• You keep changing your question. This is the third iteration I've seen. Please decide what you want to ask, and ask that. Commented Oct 27, 2019 at 15:52
• Does that mean that you are just making up these problems as you go? Commented Oct 27, 2019 at 15:56
• You completely changed the question with your edit! Please don't do this again. Commented Oct 27, 2019 at 16:39

A little experimentation shows that if $$n$$ is the integer with $$2m$$ digits, where $$m$$ is an integer, all of them $$1,$$ then $$\sqrt{n}$$ has $$m$$ $$3$$'s, followed by a decimal point, $$m$$ $$3$$'s, a $$1,$$ and $$2m$$ $$6$$'s. If this was true, that would imply that the required digit is $$1.$$ Just substitute $$2m=1998$$ to verify.

Let $$x=\dfrac{10^m-\frac{1}{2}10^{-m}}{3},m\in\mathbb{N}.$$ Then $$x$$ has $$m$$ $$3$$'s, followed by a decimal point, followed by $$m$$ $$3$$'s, followed by one $$1,$$ followed by infinite $$6$$'s. So we just need to show that $$(x-10^{-m-2})^2 and $$(x+10^{-m-2})^2>n,$$ where $$n=\dfrac{10^{2m}-1}{9}.$$ This will show that the $$(m+1)$$st digit, or $$1000$$th digit, is indeed $$1.$$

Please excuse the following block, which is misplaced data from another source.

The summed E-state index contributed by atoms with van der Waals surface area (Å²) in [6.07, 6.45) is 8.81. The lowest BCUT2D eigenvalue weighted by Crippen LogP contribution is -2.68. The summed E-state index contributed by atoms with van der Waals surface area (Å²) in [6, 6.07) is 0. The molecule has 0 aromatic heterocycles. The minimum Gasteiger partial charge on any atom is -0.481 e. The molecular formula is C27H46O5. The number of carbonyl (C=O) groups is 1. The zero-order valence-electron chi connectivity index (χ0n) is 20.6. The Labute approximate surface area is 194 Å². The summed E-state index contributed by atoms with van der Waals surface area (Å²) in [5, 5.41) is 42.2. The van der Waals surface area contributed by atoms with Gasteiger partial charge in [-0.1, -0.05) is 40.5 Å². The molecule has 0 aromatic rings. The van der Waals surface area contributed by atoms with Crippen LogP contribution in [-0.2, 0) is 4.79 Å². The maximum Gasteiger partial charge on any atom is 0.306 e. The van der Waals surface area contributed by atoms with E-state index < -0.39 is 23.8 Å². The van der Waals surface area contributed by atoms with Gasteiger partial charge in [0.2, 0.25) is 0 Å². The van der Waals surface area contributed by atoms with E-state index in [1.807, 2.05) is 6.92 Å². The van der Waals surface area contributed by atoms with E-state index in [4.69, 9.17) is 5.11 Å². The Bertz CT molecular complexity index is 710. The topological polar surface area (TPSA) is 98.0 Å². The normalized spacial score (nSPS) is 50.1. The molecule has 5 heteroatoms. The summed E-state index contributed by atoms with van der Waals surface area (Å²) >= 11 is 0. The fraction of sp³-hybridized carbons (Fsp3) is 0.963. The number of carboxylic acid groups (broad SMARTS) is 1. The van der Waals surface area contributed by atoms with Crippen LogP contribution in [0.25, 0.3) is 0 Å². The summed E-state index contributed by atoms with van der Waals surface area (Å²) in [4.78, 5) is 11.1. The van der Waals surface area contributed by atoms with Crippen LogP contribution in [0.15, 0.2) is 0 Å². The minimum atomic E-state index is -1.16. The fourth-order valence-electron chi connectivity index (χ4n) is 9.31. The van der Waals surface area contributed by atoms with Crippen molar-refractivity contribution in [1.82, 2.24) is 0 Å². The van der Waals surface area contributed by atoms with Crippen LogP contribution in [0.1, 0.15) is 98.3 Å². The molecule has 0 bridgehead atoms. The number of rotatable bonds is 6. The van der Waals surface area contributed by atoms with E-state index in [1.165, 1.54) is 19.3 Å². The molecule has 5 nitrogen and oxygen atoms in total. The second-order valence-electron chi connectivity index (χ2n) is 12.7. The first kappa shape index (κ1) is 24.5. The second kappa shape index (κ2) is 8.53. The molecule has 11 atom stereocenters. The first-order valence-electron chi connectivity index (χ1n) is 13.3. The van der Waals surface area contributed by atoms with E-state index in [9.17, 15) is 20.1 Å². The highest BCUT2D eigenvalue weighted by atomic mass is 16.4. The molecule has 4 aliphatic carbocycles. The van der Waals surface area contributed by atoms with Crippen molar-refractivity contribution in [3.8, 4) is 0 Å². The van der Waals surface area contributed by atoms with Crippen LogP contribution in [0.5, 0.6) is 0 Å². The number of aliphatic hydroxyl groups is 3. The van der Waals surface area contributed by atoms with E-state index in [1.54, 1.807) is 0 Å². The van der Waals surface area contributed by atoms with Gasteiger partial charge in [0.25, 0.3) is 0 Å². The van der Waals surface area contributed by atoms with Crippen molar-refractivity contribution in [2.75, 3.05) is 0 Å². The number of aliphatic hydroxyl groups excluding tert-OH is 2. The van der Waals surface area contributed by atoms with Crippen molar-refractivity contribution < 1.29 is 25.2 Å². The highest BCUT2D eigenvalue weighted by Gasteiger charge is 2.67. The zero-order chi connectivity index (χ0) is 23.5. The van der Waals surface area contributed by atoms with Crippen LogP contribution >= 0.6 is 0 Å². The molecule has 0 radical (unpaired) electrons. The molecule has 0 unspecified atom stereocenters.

$$(x-10^{-m-2})^2=\left(\dfrac{10^m}{3}-\dfrac{47}{300}10^{-m}\right)^2\\ =\dfrac{10^{2m}}{9}-\dfrac{47}{450}+\dfrac{2209}{90\;000}10^{-2m}\\ =n-\dfrac{47}{450}+\dfrac{2209}{90\;000}10^{-2m}\\ .

Similarly, $$(x+10^{-m-2})^2=\left(\dfrac{10^m}{3}+\dfrac{47}{300}10^{-m}\right)^2\\ =\dfrac{10^{2m}}{9}+\dfrac{47}{450}+\dfrac{2209}{90\;000}10^{-2m}\\ =n+\dfrac{47}{450}+\dfrac{2209}{90\;000}10^{-2m}\\ >n$$.

• @DavidK you're right. I'm going to fix that. Commented Oct 29, 2019 at 4:33
• now the proof should be true for all $n\in\mathbb{N}$ Commented Oct 29, 2019 at 4:44
• Yes, I think that fixed it. I think a couple of subtractions in the last part should be additions, but that seems just a cut-and-past error because the rest of that part is correct. Commented Oct 29, 2019 at 7:36

It seems you actually are on the right track. Solving "smaller" problems of the "same kind" often pays off, and this is one of the times it does.

$$n = \frac{10^{1998}-1}{9} = \frac{10^{1998}}{9} - \frac19.$$